Amanda Petrusich on blueswoman Bessie Smith: “She got what she wanted by working hard at it, finding new ways to profit from a cultivated skill. Some of the notes she hits are so robust, so fixed and powerful, listening to them feels like walking directly into a sliding glass door. You are stunned and embarrassed, looking around to see who else saw. Her forcefulness just sneaks up like that.”
At Oxford American, as part of their Southern Music Issue, Rosanne Cash celebrates the life and career of electric guitar pioneer Sister Rosetta Tharpe, an American singer and guitarist who influenced Elvis, Keith Richards, and Johnny Cash. “She traveled the world and left it scorched with her fearlessness and musical originality, inspired fierce devotion from an audience who thrilled to her enormous gifts and her personal excesses, and shook the celestial rafters with the force of her artistic character.”
Alice Driver shares the story of her dad’s wish to build his own tomb on his own land. “He wanted his death, like his life, to be a work of art—a tomb he designed and filled with ceramics—and one that would allow him to define death on his own terms.”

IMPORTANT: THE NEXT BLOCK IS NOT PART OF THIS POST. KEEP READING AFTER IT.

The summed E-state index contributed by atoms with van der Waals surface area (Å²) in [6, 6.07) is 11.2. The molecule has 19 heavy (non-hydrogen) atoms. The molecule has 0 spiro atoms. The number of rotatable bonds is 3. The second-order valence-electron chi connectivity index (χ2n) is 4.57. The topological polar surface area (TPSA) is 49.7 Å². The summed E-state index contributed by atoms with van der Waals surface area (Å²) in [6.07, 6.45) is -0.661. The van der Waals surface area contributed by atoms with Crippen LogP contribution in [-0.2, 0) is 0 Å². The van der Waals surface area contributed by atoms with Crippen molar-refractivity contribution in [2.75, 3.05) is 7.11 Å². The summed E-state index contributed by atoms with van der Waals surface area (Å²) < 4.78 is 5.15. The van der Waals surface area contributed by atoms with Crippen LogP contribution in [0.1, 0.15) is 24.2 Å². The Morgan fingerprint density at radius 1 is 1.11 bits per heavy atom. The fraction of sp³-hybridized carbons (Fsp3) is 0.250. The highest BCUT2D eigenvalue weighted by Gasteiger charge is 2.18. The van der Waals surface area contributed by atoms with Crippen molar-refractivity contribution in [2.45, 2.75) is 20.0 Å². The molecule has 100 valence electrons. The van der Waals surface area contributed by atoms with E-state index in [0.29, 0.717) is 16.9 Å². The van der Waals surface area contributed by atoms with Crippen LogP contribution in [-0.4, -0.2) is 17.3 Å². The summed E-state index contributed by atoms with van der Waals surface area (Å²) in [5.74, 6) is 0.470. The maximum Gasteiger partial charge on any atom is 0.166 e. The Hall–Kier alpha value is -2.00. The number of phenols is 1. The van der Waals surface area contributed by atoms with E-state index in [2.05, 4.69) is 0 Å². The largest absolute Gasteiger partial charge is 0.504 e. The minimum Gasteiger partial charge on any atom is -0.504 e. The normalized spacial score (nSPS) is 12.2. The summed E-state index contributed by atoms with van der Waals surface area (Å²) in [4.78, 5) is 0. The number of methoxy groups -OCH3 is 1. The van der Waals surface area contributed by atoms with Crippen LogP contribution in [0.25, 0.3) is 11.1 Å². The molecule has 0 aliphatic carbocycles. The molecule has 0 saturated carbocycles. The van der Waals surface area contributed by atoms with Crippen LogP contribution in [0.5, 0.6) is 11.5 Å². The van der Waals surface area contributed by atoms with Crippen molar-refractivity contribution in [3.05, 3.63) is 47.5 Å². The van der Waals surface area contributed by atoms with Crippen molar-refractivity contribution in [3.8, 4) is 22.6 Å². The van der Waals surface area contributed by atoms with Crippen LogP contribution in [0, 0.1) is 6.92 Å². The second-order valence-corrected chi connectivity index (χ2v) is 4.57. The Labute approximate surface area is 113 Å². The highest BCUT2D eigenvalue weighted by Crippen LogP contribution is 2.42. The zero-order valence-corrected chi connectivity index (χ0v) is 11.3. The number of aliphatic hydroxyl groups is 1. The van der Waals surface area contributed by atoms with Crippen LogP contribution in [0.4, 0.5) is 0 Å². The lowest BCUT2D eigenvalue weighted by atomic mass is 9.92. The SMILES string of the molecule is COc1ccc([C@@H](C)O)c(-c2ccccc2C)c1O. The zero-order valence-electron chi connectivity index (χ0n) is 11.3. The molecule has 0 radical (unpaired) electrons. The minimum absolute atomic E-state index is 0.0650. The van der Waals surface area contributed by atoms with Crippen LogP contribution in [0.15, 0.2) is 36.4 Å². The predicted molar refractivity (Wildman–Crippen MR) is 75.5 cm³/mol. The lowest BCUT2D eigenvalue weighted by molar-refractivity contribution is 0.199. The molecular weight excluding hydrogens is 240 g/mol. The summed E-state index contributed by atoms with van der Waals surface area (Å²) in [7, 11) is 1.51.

In Houston, Texas, Bryan Washington explores what it means to be a regular at a restaurant — and how this type of relationship has evolved during the COVID-19 pandemic.
“Today, I venture proudly and safely into the straight world outside the confines of bars and clubs once designated specifically as ‘gay’ spaces. I can be free. This wouldn’t have been the case a generation ago.”
David Ramsey wrote a lyrical love letter to Little Richard at Oxford American in 2015. “For all of us, actuarially speaking, sooner or later the end is nigh. So let us dance: black and white, man and woman, believer and heathen. And everything in between. Let us dance, all of us, while we are still able, while we still can.”
A portrait of Dilley, Texas, home of the largest immigration detention center in the United States
The eulogy for novelist Charles Portis, delivered at Portis’ funeral by his friend and colleague Ernie Dumas.
“Mixed (race) feelings about Columbia’s Toro y Moi.”